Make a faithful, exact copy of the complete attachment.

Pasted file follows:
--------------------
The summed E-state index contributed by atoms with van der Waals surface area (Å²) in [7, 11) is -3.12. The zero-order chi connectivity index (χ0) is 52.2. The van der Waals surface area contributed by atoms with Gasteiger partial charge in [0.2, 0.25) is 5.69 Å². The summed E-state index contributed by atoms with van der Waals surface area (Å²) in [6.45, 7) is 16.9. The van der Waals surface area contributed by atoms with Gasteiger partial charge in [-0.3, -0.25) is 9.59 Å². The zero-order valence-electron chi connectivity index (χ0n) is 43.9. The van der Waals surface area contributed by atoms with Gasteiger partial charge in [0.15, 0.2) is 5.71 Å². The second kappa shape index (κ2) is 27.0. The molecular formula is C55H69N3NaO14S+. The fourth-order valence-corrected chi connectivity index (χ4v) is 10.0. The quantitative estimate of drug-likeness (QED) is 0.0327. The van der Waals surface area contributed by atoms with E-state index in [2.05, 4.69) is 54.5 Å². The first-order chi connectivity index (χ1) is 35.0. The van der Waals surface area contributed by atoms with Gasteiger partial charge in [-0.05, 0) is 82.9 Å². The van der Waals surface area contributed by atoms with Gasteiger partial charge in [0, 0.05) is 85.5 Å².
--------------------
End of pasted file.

The summed E-state index contributed by atoms with van der Waals surface area (Å²) in [7, 11) is -3.12. The zero-order chi connectivity index (χ0) is 52.2. The van der Waals surface area contributed by atoms with Gasteiger partial charge in [0.2, 0.25) is 5.69 Å². The summed E-state index contributed by atoms with van der Waals surface area (Å²) in [6.45, 7) is 16.9. The van der Waals surface area contributed by atoms with Gasteiger partial charge in [-0.3, -0.25) is 9.59 Å². The zero-order valence-electron chi connectivity index (χ0n) is 43.9. The van der Waals surface area contributed by atoms with Gasteiger partial charge in [0.15, 0.2) is 5.71 Å². The second kappa shape index (κ2) is 27.0. The molecular formula is C55H69N3NaO14S+. The fourth-order valence-corrected chi connectivity index (χ4v) is 10.0. The quantitative estimate of drug-likeness (QED) is 0.0327. The van der Waals surface area contributed by atoms with E-state index in [2.05, 4.69) is 54.5 Å². The first-order chi connectivity index (χ1) is 35.0. The van der Waals surface area contributed by atoms with Gasteiger partial charge in [-0.05, 0) is 82.9 Å². The van der Waals surface area contributed by atoms with Gasteiger partial charge in [0, 0.05) is 85.5 Å².